C2C: McDonald’s and Climate

Dear Colleagues and Friends,

McDonald’s has over 32,478 restaurants, more than any other company in the world. That’s some climate footprint. What is the company doing to make it smaller?

Wednesday March 16th, The National Climate Seminar will welcome McDonald’s VP of Corporate Social Services, Bob Langert. Langert oversees efforts at the company focused on global environmental management systems, including climate change.

How is McDonald’s responding to climate change? Climatecounts.org provides this background information:

Overall Score: 36/100. Change from previous year’s score: +6

Review: 11/22 points. McDonald’s has measured the impacts that sub-units of the company have on global warming.

Reduce: 21/56 points. McDonald’s has been working to limit energy consumption in its stores in order to reduce its impact on global warming (i.e., its greenhouse gas emissions or climate footprint).

Policy Stance: 0/10 points. McDonald’s provides no public information that it supports public policy that addresses climate change.

Report: 4/12 points. McDonald’s has made public information available on its companywide efforts to address global warming.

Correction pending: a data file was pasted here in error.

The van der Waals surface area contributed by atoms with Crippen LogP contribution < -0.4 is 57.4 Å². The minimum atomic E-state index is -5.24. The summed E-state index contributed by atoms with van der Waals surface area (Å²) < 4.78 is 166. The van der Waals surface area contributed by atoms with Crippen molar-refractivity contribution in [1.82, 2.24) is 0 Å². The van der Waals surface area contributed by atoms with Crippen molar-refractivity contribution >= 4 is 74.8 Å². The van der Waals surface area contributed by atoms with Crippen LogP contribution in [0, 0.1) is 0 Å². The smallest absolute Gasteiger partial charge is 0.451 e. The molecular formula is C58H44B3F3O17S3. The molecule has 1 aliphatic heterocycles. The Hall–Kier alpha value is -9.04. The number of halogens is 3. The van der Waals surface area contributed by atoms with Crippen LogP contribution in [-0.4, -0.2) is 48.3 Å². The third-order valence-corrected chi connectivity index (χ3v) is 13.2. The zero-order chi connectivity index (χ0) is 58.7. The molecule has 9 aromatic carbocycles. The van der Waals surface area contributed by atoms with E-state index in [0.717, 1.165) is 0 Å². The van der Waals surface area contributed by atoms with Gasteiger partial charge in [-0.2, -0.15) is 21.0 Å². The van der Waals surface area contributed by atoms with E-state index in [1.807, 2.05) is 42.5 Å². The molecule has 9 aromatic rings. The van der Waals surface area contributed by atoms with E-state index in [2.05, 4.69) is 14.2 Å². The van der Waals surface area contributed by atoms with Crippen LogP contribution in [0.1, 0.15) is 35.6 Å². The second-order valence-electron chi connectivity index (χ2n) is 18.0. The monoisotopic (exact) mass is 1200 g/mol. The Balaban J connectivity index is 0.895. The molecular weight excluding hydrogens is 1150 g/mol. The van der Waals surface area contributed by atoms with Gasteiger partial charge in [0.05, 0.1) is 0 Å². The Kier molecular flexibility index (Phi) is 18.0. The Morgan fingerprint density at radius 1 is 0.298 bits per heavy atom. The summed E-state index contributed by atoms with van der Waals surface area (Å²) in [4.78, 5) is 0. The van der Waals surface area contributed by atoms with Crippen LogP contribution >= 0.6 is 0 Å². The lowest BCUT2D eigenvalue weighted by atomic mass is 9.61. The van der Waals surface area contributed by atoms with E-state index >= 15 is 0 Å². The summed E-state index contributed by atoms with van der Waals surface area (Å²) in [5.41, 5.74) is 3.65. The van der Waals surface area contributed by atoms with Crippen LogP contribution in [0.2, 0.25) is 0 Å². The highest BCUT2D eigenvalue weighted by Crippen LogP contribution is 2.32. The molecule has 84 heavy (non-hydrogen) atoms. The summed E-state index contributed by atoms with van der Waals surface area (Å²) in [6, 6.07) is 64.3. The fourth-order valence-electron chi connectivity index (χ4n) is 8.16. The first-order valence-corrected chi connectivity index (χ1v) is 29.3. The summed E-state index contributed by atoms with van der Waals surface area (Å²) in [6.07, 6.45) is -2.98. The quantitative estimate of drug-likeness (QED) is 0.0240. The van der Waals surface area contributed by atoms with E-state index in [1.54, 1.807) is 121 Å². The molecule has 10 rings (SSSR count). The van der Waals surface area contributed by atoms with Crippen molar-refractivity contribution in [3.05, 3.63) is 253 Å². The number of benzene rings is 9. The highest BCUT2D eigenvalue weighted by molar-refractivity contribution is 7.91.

Mark your calendar for next week’s questions and answers on global warming, from the burger perspective. Send advance questions for Langert to climate@bard.edu.

Meanwhile, the EPA’s authority to cut global warming pollution (as well as protect public health) remains under unprecedented attack by the House of Representatives. There has never been a more important time for students to be tuned into DC. At Bard CEP, we can help you set up a video dialog with your Senator or Congressperson.

Here’s how it works: The Bard Center for Environmental Policy is sponsoring April web dialogues between campus and congress on energy, climate and jobs as part of our C2C/EARTHweeks project. All faculty need to do is let us know that they want to participate. We do the rest: invitation, scheduling, access to policy resources for your students, suggested questions. We even staff the DC end of the web dialogs, bringing a laptop to the office of your Senator or Congressperson at the appointed time.

In MA, FL, ME and several other states we are already arranging web dialogs between several campuses and their US Senators. Please send us an e-mail at climate@bard.edu if you would like to learn more. With your help, we will get 100 pathbreaking conversations launched between campus and congress this spring.

Thanks for the work you are doing.

Eban Goodstein
Director, Bard Center for Environmental Policy

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